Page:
At the end of highly acclaimed theatre company Told by an Idiot’s tale of Charlie and Stan (“a deeply moving homage to two men who changed the world of comedy forever”), my very clever friend made a very interesting observation: “watching that, you can see why people didn’t want the silent movies to end, can’t you?”
I hadn’t immediately thought of the experience in that way. But my very clever friend was cleverly astute: we’d been in the company of a group of people who’d said a lot by saying nothing at all… to gloriously entertaining effect.
In 1910, British music hall impresario Fred Karno took his “army” of comedians – Chaplin, Laurel and Chaplin’s understudy Arthur Jefferson (who later adopted the name Stan Laurel) amongst them – to New York. Little is actually known regarding the details of how the trio interacted on the voyage that represented their first steps en route to becoming the three most iconic comedy artistes of the silent screen era. Indeed, Charlie and Stan director Paul Hunter tells us, in his programme notes, that he valued “fiction over fact [and] fantasy over reality to shine a very unusual light on a pair of show business legends.” But although we’re floating on an island of make believe as we make their transatlantic journey with them, any hint of over-whimsical charm is firmly anchored down to earth by sharp direction, clever scenery and powerful spotlight moments that bring the tale to life.
When Bird finally (but subtly) transforms into the Chaplin ‘character’ that eventually turned him into an international superstar, it’s almost as though we’re witnessing Chaplin himself on the Theatre Royal stage, baggy pants, huge shoes, tight coat, walking stick, little hat, odd little moustache, knowingly innocent expression, rolling walk and all.
Script? There isn’t one (unless you count a smattering of spoken words, a handful of projected captions and the odd song). And rightly so, given the theme; we are, after all, witnessing the point where silent movies met vaudeville – it was only the advent of the ‘talkies’ that made earlier films ‘silent’; up until that point, they were just ‘movies’… and this production moves on many levels.
You don’t have to be a fan of slapstick to enjoy Charlie and Stan. Although there are pratfalls a-plenty, several boing-boings of a frying pan on a head and all manner of rollicking rolling-around-the-stage moments to enjoy/endure depending on what makes you giggle, Hunter offers highly textured, potted biographies of his characters that are as tear-jerking as they are rib-tickling; a flashback to Chaplin’s childhood, for example, paints a portrait of poverty-stricken Victorian-era misery (complete with an alcoholic father, a demented mother and a bullying bailiff) so vividly that even the fabulously farcical moments within the scene aren’t allowed to detract from Chaplin’s backstory reality.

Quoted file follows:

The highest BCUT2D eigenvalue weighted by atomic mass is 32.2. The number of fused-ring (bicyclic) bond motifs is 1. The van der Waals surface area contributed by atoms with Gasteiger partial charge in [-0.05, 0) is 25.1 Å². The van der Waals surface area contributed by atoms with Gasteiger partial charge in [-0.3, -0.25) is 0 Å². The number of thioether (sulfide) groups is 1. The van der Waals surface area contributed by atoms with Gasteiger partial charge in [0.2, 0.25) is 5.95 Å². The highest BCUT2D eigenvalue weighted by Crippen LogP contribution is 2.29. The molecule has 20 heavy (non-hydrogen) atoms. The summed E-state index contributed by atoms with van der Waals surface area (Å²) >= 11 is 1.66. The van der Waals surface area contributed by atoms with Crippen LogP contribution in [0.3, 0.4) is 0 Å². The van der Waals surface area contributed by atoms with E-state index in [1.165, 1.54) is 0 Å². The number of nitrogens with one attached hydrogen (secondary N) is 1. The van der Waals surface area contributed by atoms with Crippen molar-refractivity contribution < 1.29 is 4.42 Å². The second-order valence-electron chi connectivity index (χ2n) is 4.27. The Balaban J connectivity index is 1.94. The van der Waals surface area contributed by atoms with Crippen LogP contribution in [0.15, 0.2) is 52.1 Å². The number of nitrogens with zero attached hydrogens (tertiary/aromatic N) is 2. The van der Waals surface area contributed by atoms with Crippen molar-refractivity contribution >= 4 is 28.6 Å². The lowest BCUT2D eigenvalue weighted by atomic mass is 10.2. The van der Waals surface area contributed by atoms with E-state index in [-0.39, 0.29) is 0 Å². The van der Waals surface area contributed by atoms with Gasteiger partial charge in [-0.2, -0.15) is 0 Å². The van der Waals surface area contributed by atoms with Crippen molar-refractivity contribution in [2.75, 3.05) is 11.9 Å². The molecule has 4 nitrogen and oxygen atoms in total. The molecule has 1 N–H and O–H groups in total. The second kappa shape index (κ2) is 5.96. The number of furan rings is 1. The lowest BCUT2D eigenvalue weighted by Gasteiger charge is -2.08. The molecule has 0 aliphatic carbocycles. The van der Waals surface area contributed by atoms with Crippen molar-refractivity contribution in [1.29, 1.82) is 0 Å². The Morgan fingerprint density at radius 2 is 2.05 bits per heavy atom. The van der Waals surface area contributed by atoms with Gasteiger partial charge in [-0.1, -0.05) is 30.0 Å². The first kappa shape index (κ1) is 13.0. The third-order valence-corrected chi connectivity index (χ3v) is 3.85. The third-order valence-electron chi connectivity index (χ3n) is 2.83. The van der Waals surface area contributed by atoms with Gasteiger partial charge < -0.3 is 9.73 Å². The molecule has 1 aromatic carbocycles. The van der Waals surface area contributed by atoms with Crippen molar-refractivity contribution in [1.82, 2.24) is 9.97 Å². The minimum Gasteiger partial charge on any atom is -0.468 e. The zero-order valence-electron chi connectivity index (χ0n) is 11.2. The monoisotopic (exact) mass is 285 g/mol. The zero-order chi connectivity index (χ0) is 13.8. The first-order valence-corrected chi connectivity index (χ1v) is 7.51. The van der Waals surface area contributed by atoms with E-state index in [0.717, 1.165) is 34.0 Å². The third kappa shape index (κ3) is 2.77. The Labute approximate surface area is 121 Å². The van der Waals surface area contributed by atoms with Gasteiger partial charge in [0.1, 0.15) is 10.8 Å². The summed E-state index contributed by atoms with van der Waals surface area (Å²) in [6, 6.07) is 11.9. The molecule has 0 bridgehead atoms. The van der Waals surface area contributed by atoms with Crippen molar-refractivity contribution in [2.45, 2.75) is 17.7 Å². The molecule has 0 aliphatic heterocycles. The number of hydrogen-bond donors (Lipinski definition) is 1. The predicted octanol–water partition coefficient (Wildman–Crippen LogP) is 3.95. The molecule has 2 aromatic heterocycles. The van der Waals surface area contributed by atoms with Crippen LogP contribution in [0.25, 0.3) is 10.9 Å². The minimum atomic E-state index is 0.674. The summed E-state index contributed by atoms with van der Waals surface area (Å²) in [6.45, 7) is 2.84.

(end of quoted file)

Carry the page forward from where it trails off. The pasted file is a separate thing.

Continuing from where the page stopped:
But of course, none of that ‘reality’ could come to life without a self-assured cast. At her upright piano, Sara Alexander keeps the beat bouncing along, taking a break at one point to double-up as Chaplin’s tragic mother and leaping into the action again later on, when an unwitting member of the audience is roped in as her temporary understudy. Meanwhile Nick Haverson multitasks as the heel-rolling, braces-snapping, cigar-chewing Karno and Chaplin’s derelict dad before transforming himself into an impeccably characteristic Oliver Hardy, and Jerone Marsh-Reid is an utterly loveable, plaintively naïve Stan Laurel.
But overall, it is Danielle Bird’s Chaplin who steals the show by combining her clearly innate ability for traditional theatrical storytelling with impeccably choreographed physicality and lashings of charismatic wit. When Bird finally (but subtly) transforms into the Chaplin ‘character’ that eventually turned him into an international superstar, it’s almost as though we’re witnessing Chaplin himself on the Theatre Royal stage, baggy pants, huge shoes, tight coat, walking stick, little hat, odd little moustache, knowingly innocent expression, rolling walk and all. By the time the ship rolls into harbour against a backdrop of the bright lights of NYC and and the smooth tones of Eric Clapton’s beautiful interpretation of Smile (the original instrumental version of which was written by Chaplin for his 1936 film Modern Times) washes over the audience, I found myself moved to non-laughter induced tears.
Charlie and Stan proves that silence speaks volumes.
Might this wonderful production be the recipient of some supernatural good favour in Bath, at the start of a national tour? Perhaps. When the theatre underwent a major refurbishment in 1982, Lady Oona Chaplin donated £8,000 for the house curtains (embellished with the initials ‘CC’) in memory of her late husband Charlie, saying: “We absolutely loved the city of Bath and often attended performances in its beautiful Theatre Royal.” Charlie Chaplin can rest assured that his legend lives on in Bath.